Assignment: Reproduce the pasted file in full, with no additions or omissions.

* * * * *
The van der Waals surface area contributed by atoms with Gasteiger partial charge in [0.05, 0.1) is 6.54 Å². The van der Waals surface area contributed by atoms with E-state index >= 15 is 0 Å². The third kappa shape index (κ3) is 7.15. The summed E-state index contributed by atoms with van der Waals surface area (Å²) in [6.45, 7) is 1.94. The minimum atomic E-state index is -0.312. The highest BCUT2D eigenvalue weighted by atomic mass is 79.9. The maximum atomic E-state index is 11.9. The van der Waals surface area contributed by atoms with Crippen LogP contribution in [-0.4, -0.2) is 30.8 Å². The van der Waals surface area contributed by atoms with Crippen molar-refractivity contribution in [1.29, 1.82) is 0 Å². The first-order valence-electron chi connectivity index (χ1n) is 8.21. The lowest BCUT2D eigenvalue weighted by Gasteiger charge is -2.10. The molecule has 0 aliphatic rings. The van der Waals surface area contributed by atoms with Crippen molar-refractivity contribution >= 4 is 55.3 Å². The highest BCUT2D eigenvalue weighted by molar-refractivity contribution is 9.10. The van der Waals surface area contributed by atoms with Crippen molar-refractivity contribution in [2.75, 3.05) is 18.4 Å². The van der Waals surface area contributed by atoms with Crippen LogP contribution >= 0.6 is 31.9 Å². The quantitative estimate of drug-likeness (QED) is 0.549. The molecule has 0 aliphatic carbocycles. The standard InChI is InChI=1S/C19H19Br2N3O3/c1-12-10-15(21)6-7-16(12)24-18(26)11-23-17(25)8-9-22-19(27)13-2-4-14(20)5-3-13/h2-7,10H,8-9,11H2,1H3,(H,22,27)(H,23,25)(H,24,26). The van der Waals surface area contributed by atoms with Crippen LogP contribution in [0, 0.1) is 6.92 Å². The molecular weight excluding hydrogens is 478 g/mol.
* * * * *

The van der Waals surface area contributed by atoms with Gasteiger partial charge in [0.05, 0.1) is 6.54 Å². The van der Waals surface area contributed by atoms with E-state index >= 15 is 0 Å². The third kappa shape index (κ3) is 7.15. The summed E-state index contributed by atoms with van der Waals surface area (Å²) in [6.45, 7) is 1.94. The minimum atomic E-state index is -0.312. The highest BCUT2D eigenvalue weighted by atomic mass is 79.9. The maximum atomic E-state index is 11.9. The van der Waals surface area contributed by atoms with Crippen LogP contribution in [-0.4, -0.2) is 30.8 Å². The van der Waals surface area contributed by atoms with Crippen molar-refractivity contribution in [1.29, 1.82) is 0 Å². The first-order valence-electron chi connectivity index (χ1n) is 8.21. The lowest BCUT2D eigenvalue weighted by Gasteiger charge is -2.10. The molecule has 0 aliphatic rings. The van der Waals surface area contributed by atoms with Crippen molar-refractivity contribution >= 4 is 55.3 Å². The highest BCUT2D eigenvalue weighted by molar-refractivity contribution is 9.10. The van der Waals surface area contributed by atoms with Crippen molar-refractivity contribution in [2.75, 3.05) is 18.4 Å². The van der Waals surface area contributed by atoms with Crippen LogP contribution >= 0.6 is 31.9 Å². The quantitative estimate of drug-likeness (QED) is 0.549. The molecule has 0 aliphatic carbocycles. The standard InChI is InChI=1S/C19H19Br2N3O3/c1-12-10-15(21)6-7-16(12)24-18(26)11-23-17(25)8-9-22-19(27)13-2-4-14(20)5-3-13/h2-7,10H,8-9,11H2,1H3,(H,22,27)(H,23,25)(H,24,26). The van der Waals surface area contributed by atoms with Crippen LogP contribution in [0, 0.1) is 6.92 Å². The molecular weight excluding hydrogens is 478 g/mol.